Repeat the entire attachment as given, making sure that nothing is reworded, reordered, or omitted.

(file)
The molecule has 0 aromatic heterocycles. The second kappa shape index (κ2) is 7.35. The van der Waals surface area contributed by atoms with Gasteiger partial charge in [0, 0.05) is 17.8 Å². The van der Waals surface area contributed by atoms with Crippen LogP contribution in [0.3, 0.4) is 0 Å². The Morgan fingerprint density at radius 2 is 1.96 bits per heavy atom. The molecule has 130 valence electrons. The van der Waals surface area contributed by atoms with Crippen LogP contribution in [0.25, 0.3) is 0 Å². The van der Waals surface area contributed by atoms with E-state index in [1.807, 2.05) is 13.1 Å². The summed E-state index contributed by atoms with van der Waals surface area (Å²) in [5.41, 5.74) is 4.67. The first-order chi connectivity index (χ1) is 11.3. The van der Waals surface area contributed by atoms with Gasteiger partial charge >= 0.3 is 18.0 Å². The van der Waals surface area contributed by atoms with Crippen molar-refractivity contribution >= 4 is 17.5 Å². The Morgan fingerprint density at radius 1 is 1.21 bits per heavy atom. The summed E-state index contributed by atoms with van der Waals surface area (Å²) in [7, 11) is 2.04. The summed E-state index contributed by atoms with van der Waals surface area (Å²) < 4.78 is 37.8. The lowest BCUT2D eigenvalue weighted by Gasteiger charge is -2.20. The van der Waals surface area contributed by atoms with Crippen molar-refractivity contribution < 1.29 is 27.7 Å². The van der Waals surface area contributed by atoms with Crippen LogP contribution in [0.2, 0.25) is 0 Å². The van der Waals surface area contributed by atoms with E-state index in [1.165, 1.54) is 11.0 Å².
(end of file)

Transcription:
The molecule has 0 aromatic heterocycles. The second kappa shape index (κ2) is 7.35. The van der Waals surface area contributed by atoms with Gasteiger partial charge in [0, 0.05) is 17.8 Å². The van der Waals surface area contributed by atoms with Crippen LogP contribution in [0.3, 0.4) is 0 Å². The Morgan fingerprint density at radius 2 is 1.96 bits per heavy atom. The molecule has 130 valence electrons. The van der Waals surface area contributed by atoms with Crippen LogP contribution in [0.25, 0.3) is 0 Å². The van der Waals surface area contributed by atoms with E-state index in [1.807, 2.05) is 13.1 Å². The summed E-state index contributed by atoms with van der Waals surface area (Å²) in [5.41, 5.74) is 4.67. The first-order chi connectivity index (χ1) is 11.3. The van der Waals surface area contributed by atoms with Gasteiger partial charge >= 0.3 is 18.0 Å². The van der Waals surface area contributed by atoms with Crippen molar-refractivity contribution >= 4 is 17.5 Å². The Morgan fingerprint density at radius 1 is 1.21 bits per heavy atom. The summed E-state index contributed by atoms with van der Waals surface area (Å²) in [7, 11) is 2.04. The summed E-state index contributed by atoms with van der Waals surface area (Å²) < 4.78 is 37.8. The lowest BCUT2D eigenvalue weighted by Gasteiger charge is -2.20. The van der Waals surface area contributed by atoms with Crippen molar-refractivity contribution < 1.29 is 27.7 Å². The van der Waals surface area contributed by atoms with Crippen LogP contribution in [0.2, 0.25) is 0 Å². The van der Waals surface area contributed by atoms with E-state index in [1.165, 1.54) is 11.0 Å².